At this past week’s budget meeting there were a few questions of Staff. One of the questions raised concerned snow removal services this year. It probably related to the snowfall we received last Sunday where the streets were pretty ‘dirty’, at least when I ventured out at about 4:00 PM. This was pretty much in the middle of a snowfall that dumped about 15 cm of snow, following a larger amount the day before. I wasn’t too surprised. Even Bowes Street was only partially plowed and there was more snow falling.
The Director of Public Works response can be heard on the Budget Meeting video available through the Town’s website on YouTube. In summary, his response was that performance met and exceeded provincial guidelines and that Staff were tapped out at that point in terms of hours worked dealing with the snowfall over the previous few days. There are regulations in terms of the hours that personnel can work, and that limit had been reached.
The discussion then turned to the possibility of hiring temporary workers to manage these snow events. It turns out that adding contract workers is not that simple in terms of existing labour contracts and the requirement to have qualified individuals. It seemed there was an interest on the part of at least one member of Council to look at increasing the level of service for snow management. Let’s take a look at what that might cost.
Before we get to the numbers, let’s remember that you can have any two of Price, Quality and Schedule. An attractive price on a quality item might require you to wait for it’s delivery because if it’s a bargain it’s probably in short supply. Or you can have a good price and quick delivery, but suffer in terms of quality. In the case of Parry Sound snow removal we are getting good quality snow removal at an acceptable price. But we don’t get it as quickly as some would like. Alternatively, we might be able to get quicker snow removal if we were willing to sacrifice quality, possibly operator, equipment, public and property safety, at the current price. If we want to get current quality levels and quicker snow removal, we will need to pay more. So how much more? Here‘s a back of the napkin calculation:
3 Additional staff @ $100,000* – $300,000 per year
1 Additional 20-Ton Truck @$200,000 – $45,000** per year
1 2-Ton Truck with Blade @$60,000 – $15,000 per year**
1 Additional Sidewalk Plow @$170,000 – $35,000** per year
Additional Salt and sand – $15,000 per year
Total ~ $400,000 per year
This total of $400,000 per year additional cost when compared with the current snow budget of about $1 million per year seems in the right ball park.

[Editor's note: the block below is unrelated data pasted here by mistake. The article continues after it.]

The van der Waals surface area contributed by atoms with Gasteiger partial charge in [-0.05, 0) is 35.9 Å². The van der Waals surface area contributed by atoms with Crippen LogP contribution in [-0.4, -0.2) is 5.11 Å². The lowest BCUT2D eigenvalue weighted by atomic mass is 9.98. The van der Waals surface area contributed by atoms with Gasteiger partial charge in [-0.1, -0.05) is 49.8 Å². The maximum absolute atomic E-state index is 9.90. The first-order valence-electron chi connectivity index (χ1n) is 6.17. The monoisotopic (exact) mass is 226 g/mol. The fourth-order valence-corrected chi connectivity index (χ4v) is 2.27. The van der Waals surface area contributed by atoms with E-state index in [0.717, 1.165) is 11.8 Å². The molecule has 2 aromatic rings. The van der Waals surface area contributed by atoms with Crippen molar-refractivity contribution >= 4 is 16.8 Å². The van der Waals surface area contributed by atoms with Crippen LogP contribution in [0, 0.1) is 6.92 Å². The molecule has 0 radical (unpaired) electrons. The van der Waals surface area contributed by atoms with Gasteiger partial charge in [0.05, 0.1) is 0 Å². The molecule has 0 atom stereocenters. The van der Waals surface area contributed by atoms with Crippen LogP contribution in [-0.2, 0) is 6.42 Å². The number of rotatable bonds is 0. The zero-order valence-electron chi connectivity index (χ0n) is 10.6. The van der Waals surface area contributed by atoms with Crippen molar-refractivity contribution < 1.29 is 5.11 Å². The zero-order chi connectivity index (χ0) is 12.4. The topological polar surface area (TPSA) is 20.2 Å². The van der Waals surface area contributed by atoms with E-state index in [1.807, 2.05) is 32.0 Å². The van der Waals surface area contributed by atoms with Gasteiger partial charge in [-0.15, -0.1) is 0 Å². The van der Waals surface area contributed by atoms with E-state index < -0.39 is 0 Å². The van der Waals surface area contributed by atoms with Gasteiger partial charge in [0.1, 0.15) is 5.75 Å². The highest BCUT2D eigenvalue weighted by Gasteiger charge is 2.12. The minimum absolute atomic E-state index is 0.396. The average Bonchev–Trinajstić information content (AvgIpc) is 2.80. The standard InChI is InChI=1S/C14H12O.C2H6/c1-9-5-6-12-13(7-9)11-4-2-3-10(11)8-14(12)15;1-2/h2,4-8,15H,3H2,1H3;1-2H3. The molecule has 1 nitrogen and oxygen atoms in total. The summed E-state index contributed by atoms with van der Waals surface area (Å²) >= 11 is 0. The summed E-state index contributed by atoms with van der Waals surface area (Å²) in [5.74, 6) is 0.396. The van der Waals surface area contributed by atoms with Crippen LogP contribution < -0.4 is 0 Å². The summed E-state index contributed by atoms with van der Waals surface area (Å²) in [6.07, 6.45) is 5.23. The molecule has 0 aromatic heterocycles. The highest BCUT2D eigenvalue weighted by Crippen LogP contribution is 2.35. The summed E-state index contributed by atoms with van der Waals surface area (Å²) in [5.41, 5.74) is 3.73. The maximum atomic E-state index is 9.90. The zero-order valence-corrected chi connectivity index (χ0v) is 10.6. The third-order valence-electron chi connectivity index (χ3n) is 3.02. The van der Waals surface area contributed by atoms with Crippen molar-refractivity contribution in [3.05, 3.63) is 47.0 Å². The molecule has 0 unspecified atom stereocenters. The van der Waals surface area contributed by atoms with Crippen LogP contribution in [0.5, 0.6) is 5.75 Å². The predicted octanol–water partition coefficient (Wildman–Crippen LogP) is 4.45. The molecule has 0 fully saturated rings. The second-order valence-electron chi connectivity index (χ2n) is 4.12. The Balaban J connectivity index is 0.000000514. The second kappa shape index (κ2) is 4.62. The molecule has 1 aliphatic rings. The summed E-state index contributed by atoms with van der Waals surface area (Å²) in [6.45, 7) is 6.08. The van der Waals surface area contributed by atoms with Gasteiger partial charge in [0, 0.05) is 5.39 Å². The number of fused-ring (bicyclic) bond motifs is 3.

There would be some other benefits from this increased investment in Public Works. Because the additional staff would be hired for a full year it is likely that Public Works could take on additional projects in the non-snow months, or even provide summer support for to the Parks and Recreation department, providing an overall better level of service to Town of Parry Sound businesses and residents. It might also mean that there would be less need for summer students, a savings of perhaps $30,000.
Assuming some savings in work contracted out to non-Town employees and fewer summer students, it’s possible that the burden of cost might drop to an additional $350,000 per year. On a property tax basis this would translate into a 3.5% increase in taxes. Residents paying $3,000 per year in property taxes would see an increase of perhaps $100 per year. Depending on individual assessments, some would pay more, and others less.
Before I started this short analysis I thought it would be more expensive than that. Adding more staff and getting better snow management services, plus better services all year round, might just be a bargain. If you agree, you might want to contact a member of Council and share your thoughts on where additional services are needed.
I’ll have comments on the 2018 Budget next week.
Cost Estimate Comments:
* – salary, benefits, training, vacation, etc.
** – assumed lifetime of 6-years, including interest, maintenance, fuel
In theory, the existing equipment could be used 24/7 if there was additional staff to operate the machines, and there was support for the necessary maintenance. The equipment would have a reduced lifetime when compared with the current budget. Wear and tear is more related to distance and hours, not whether a plow is pushing 10 cm or 20 cm of snow. It probably makes sense to have more equipment to provide more timely service than have one set of personnel waiting for their shift to start if more people on the streets would improve service and better meet the Public’s expectations. A broken piece of equipment upsets any well planned schedule.